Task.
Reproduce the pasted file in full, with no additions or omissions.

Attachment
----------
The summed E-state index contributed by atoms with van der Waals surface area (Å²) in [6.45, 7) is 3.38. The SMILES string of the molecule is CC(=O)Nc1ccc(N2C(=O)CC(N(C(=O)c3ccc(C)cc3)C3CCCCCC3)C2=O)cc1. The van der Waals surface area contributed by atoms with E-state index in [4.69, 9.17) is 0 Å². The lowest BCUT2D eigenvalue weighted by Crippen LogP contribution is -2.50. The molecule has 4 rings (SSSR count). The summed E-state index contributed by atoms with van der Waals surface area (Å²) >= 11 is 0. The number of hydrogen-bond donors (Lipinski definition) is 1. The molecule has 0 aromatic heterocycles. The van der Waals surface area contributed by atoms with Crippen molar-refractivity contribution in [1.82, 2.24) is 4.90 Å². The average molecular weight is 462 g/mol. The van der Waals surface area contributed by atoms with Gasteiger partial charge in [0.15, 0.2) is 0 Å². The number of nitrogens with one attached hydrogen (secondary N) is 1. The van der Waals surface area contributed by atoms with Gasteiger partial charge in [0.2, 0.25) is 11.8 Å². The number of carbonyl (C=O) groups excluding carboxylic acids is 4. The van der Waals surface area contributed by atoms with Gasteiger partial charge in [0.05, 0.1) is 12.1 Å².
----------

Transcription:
The summed E-state index contributed by atoms with van der Waals surface area (Å²) in [6.45, 7) is 3.38. The SMILES string of the molecule is CC(=O)Nc1ccc(N2C(=O)CC(N(C(=O)c3ccc(C)cc3)C3CCCCCC3)C2=O)cc1. The van der Waals surface area contributed by atoms with E-state index in [4.69, 9.17) is 0 Å². The lowest BCUT2D eigenvalue weighted by Crippen LogP contribution is -2.50. The molecule has 4 rings (SSSR count). The summed E-state index contributed by atoms with van der Waals surface area (Å²) >= 11 is 0. The number of hydrogen-bond donors (Lipinski definition) is 1. The molecule has 0 aromatic heterocycles. The van der Waals surface area contributed by atoms with Crippen molar-refractivity contribution in [1.82, 2.24) is 4.90 Å². The average molecular weight is 462 g/mol. The van der Waals surface area contributed by atoms with Gasteiger partial charge in [0.15, 0.2) is 0 Å². The number of nitrogens with one attached hydrogen (secondary N) is 1. The van der Waals surface area contributed by atoms with Gasteiger partial charge in [0.2, 0.25) is 11.8 Å². The number of carbonyl (C=O) groups excluding carboxylic acids is 4. The van der Waals surface area contributed by atoms with Gasteiger partial charge in [0.05, 0.1) is 12.1 Å².